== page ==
I live on a farm, and a lot of my spare time is spent simply maintaining the property. When we moved out there so many years ago, I had grand plans for all of the land: an orchard over here, a hedge maze over there, and wonderful garden near the kitchen.
Then reality set in and it’s all I can do to keep the place from getting overrun with weeds. Luckily, nature gives me a bit of a respite with winter, but now that it is over I can look forward to the majority of my weekends being taken up outside. Not that I really mind, to be honest, but it doesn’t leave a tremendous amount of time for other pursuits I love, such as reading.
Last weekend was an exception. I decided to spend it reading (and watching NCAA basketball, but that’s church) and managed to read two really good novels.
I picked this book up last week at Flyleaf Books in Chapel Hill where Scalzi was appearing on a book tour promoting the novel. If you bought a copy there you could get it signed, so I went, along with Ben and his bride Cynthia.
If you get a chance to see Scalzi speak, I highly recommend it (here is a link to his tour dates). He does a really good job and I found the hour entertaining. He moved the talk along without ignoring the audience, which was loaded with your usual assortment of Sci-Fi nerds and people who just love books (for example, a group of us. some strangers, played the mobile version of Exploding Kittens on our phones while waiting for the talk to begin).
Afterward, we lined up for a few minutes with the man himself. Ben and Cynthia are “Sea Monkeys”, otherwise known as people who take the annual JoCo Cruise, and they had seen Scalzi speak a month ago on the boat. They were ahead of me in the signing line and bonded a bit with Scalzi over that shared experience.
Everyone who knows me knows I love to talk, especially with interesting people, but I knew I wouldn’t have much time with him. I did want to talk about something cool, and I brought up a memory triggered by his talk.
He didn’t read from The Collapsing Empire, instead he talked about the upcoming book in his Lock In series. In that universe, 1% of the world’s population suffers from a condition known as “Lock In” when they are fully awake yet fully paralyzed (similar to the end-stage effects of Lou Gehrig’s disease and other causes of Locked-in Syndrome). Technology comes to the rescue allowing those who suffer from this condition to pilot and interact through android bodies, called “Threeps” after the character C-3PO.
I got to thinking about what it would be like to interact with one or more people in such a body, and it reminded me of an incident that happened with our telepresence robot at the office. We have a device made by Double Robotics that you can think of as an iPad on a Segway. People can connect to it and drive it around. At my office we have a number of people who work remotely, some in other countries, so we got this robot to make it easier for them to feel part of the team.
One time I knew that Ronny, who lives in Germany, was on the robot talking to Jessica (our graphic designer) in her office about a new web site design. Even though I communicate with him often via instant messenger or a Hangout, when I realized I needed to ask him a question I unconsciously got up, left my office and went to talk with him in her office. It only struck me how odd that was after I returned to my desk and noticed my chat window. Thus, I think it would be very easy for such androids to assimilate into our culture without some sort of Future Shock.
We chatted about this for a minute, and then I offered my hand for a handshake. I immediately felt foolish, because I know a number of people who interact with lots of strangers tend to shy away from contact, but he shook my hand without hesitation. I did notice him grab the Purell right afterward and had to laugh. I like to think I’m on the high end of the geek hygiene scale but having suffered for nearly two months with some crud I picked up in Brussels at FOSDEM, I totally understood.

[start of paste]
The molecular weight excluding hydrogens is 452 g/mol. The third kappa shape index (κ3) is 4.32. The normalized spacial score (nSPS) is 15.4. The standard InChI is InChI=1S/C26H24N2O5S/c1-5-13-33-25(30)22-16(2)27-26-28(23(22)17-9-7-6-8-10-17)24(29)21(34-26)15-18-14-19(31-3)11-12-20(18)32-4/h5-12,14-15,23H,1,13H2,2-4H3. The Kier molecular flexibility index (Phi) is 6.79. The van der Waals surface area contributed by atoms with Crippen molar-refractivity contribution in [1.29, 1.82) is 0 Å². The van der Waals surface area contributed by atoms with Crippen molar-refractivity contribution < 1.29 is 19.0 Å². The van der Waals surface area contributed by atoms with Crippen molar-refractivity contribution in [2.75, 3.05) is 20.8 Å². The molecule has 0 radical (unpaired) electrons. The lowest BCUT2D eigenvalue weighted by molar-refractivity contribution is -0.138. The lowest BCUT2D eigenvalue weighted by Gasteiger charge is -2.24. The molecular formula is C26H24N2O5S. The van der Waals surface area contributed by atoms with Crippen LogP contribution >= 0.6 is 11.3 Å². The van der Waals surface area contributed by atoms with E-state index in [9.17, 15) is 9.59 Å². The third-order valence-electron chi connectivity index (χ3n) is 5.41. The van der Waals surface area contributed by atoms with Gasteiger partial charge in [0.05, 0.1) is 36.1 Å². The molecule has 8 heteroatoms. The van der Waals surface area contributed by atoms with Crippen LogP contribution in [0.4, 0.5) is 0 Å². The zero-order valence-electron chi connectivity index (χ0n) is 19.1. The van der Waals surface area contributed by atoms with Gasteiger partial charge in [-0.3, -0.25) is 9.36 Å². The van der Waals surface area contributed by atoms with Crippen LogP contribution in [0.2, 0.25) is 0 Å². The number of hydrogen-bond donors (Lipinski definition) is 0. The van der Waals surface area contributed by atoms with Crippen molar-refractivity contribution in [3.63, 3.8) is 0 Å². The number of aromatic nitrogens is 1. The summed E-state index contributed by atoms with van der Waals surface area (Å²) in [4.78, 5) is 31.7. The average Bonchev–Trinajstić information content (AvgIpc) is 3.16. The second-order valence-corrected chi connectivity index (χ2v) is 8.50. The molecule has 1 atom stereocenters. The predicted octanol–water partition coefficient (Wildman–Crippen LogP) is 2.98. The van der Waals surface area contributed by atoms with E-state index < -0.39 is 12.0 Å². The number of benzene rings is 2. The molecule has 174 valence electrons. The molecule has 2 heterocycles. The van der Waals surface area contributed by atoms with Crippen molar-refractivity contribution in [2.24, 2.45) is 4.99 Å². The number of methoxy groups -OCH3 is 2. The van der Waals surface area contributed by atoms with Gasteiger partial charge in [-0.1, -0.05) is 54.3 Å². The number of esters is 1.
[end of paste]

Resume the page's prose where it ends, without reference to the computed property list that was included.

Anyway, back to the book. I always like to stress that I am not a professional book reviewer (I write these more to capture my own thoughts than for general consumption) and I try to stay away from spoilers. This is easier with a book I like, like this one, so minimal spoilers ahead but if you are sensitive to such things don’t continue on. If you want better reviews, check out Goodreads.
The first thing I noticed about the novel is that it felt slim. At 329 pages it was a lot smaller than the last two speculative fiction (SF) novels I read (The Fifth Season at 512 pages and Babylon’s Ashes at 544 pages). But then Neil Gaiman’s The Ocean at the End of the Lane was a scant 181 pages. Scalzi even addressed this on his blog, and from my own experience it read like a novel so no complaints there.
For some reason SF stories tend to span multiple volumes. Since I fully understand the author’s need to eat I know why they are released over time, but it can be frustrating for the fan. Some of my favorite authors are also notoriously slow writers. In some cases it doesn’t matter. For example, Neal Stephenson puts out huge books but for the most part they stand alone (the Baroque Cycle being the exception). I know as a reader that once I get to the end of it there will be some sense of closure. Other authors tell epic stories that don’t end with that last page, and it can be a bit frustrating waiting for the next part of the tale. Now I’m not one of those fans who are all “Write me a book, bitch,” it is art after all and art doesn’t follow schedules or deadlines, but I understand the sentiment.
My point (and yes, there is a point here) is that I really don’t care about the length of a book as long as the story is solid, and I don’t care if it spans multiple volumes as long as those come out on a regular basis. The two authors I mentioned above, Jemisin and Corey, are pretty good about releasing a new book once a year, and that once every one or two years works for me. I read so much that if it goes on much past that I end up having to re-read the original books, and quite often I don’t have the time.
Scalzi is pretty good about his output, although he did mention in the “Acknowledgments” that he was frustrated by the time it took to finish The Collapsing Empire.
Yes, there is a book review in here somewhere. I’m getting to it.
The Collapsing Empire takes place several centuries in the future of the Earth, and humankind has spread out to other star systems. One thing that all SF writers who include interstellar travel have to deal with is that pesky issue of the speed of light.
In our current understanding of the universe, nothing can travel faster than the speed of light. As one approaches the speed of light, time, length and momentum change by an amount called the Lorentz factor, often represented by the variable gamma. Here is an equation for gamma:
Note that it looks kind of scary, but it becomes much easier if you represent velocity, v, as a percentage of the speed of light.